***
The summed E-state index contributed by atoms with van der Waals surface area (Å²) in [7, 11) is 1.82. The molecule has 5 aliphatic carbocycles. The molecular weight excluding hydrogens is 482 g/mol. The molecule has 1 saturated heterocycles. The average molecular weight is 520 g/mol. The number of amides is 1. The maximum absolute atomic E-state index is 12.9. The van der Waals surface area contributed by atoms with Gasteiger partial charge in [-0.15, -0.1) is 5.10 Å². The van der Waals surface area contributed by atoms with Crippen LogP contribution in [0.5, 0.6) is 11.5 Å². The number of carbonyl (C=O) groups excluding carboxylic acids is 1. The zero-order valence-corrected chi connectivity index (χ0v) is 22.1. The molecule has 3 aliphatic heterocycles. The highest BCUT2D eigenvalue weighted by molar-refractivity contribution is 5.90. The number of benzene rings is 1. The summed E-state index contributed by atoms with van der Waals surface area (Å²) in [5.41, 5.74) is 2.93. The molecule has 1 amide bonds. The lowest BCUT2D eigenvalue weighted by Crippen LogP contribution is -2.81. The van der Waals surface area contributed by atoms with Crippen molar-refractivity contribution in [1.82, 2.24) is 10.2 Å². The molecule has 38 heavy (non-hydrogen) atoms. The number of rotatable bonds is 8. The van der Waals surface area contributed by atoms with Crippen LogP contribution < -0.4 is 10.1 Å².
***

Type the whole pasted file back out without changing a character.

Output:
The summed E-state index contributed by atoms with van der Waals surface area (Å²) in [7, 11) is 1.82. The molecule has 5 aliphatic carbocycles. The molecular weight excluding hydrogens is 482 g/mol. The molecule has 1 saturated heterocycles. The average molecular weight is 520 g/mol. The number of amides is 1. The maximum absolute atomic E-state index is 12.9. The van der Waals surface area contributed by atoms with Gasteiger partial charge in [-0.15, -0.1) is 5.10 Å². The van der Waals surface area contributed by atoms with Crippen LogP contribution in [0.5, 0.6) is 11.5 Å². The number of carbonyl (C=O) groups excluding carboxylic acids is 1. The zero-order valence-corrected chi connectivity index (χ0v) is 22.1. The molecule has 3 aliphatic heterocycles. The highest BCUT2D eigenvalue weighted by molar-refractivity contribution is 5.90. The number of benzene rings is 1. The summed E-state index contributed by atoms with van der Waals surface area (Å²) in [5.41, 5.74) is 2.93. The molecule has 1 amide bonds. The lowest BCUT2D eigenvalue weighted by Crippen LogP contribution is -2.81. The van der Waals surface area contributed by atoms with Crippen molar-refractivity contribution in [1.82, 2.24) is 10.2 Å². The molecule has 38 heavy (non-hydrogen) atoms. The number of rotatable bonds is 8. The van der Waals surface area contributed by atoms with Crippen LogP contribution < -0.4 is 10.1 Å².